"In terms of this replacing the standard method we have of diagnosing skin cancer, which is basically to look at a specimen under the microscope, it's hard to imagine this would do it completely," he said. "Because when you're dealing with cancer, the margin for error is really small. You don't want to miss something that may be a cancer that then doesn't get treated. And you don't want to treat someone for cancer if they actually have something else. So, it's really a very novel and interesting idea but one which I think really needs to be further researched and carefully confirmed."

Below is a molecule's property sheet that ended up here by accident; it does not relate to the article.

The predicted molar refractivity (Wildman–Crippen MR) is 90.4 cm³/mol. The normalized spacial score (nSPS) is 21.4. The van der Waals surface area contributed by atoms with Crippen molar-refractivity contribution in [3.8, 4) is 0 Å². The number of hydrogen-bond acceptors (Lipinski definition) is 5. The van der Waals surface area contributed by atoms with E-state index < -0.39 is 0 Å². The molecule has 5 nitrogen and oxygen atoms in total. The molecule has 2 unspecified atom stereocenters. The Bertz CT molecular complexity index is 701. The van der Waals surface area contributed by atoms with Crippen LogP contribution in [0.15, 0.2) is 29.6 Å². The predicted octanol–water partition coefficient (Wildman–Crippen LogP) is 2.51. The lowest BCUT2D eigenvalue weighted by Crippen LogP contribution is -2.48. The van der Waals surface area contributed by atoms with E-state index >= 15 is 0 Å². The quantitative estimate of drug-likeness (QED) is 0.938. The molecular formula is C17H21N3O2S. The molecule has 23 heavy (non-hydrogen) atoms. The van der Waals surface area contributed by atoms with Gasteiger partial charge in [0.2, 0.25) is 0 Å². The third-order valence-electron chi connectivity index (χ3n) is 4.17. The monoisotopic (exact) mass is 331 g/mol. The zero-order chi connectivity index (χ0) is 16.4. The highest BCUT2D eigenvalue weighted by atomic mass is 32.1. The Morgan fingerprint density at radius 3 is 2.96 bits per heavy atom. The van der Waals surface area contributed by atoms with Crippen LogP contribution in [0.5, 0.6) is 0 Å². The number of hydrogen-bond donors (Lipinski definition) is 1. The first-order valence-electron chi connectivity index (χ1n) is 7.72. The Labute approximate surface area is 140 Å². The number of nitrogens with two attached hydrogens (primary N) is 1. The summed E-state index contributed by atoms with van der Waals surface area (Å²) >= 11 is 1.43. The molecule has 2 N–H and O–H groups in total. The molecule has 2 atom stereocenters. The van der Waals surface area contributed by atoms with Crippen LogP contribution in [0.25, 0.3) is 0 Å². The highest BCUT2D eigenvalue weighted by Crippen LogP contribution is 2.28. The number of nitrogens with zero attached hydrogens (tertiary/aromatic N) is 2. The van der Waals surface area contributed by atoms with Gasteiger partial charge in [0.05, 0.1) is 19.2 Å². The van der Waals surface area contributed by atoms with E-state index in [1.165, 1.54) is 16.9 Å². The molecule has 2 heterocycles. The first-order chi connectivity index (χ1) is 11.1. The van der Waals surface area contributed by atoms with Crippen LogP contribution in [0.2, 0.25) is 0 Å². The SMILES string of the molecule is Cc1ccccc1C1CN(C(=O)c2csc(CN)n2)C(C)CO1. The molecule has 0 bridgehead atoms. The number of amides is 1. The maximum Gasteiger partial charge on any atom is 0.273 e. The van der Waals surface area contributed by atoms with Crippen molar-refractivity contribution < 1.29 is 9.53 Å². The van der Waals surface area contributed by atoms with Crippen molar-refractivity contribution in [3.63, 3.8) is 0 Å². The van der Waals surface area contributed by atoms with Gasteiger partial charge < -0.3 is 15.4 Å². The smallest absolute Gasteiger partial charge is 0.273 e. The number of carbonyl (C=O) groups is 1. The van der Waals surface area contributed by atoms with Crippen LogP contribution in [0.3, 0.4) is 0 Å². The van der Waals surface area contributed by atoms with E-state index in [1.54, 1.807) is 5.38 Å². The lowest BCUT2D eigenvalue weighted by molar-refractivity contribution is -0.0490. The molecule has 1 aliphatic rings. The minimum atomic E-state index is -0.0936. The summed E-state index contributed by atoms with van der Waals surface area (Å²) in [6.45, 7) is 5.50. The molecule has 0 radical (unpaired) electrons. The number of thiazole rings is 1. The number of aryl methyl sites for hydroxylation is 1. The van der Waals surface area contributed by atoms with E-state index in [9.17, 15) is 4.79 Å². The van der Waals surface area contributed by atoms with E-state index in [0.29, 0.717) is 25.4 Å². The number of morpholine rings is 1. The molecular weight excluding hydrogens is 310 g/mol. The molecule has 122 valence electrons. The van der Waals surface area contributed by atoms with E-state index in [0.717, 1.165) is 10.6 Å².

For details on skin cancer diagnosis, visit the American Cancer Society.
SOURCES: Michelle Gallagher, Ph.D., senior scientist and analytical chemist, Rohm and Haas, Philadelphia; Jean-Claude Bystryn, M.D., professor, dermatology, New York University School of Medicine, and former head, melanoma program and vaccine clinic, New York University Medical Center, New York City; Aug. 20, 2008, presentation, American Chemical Society National Meeting & Exposition, Philadelphia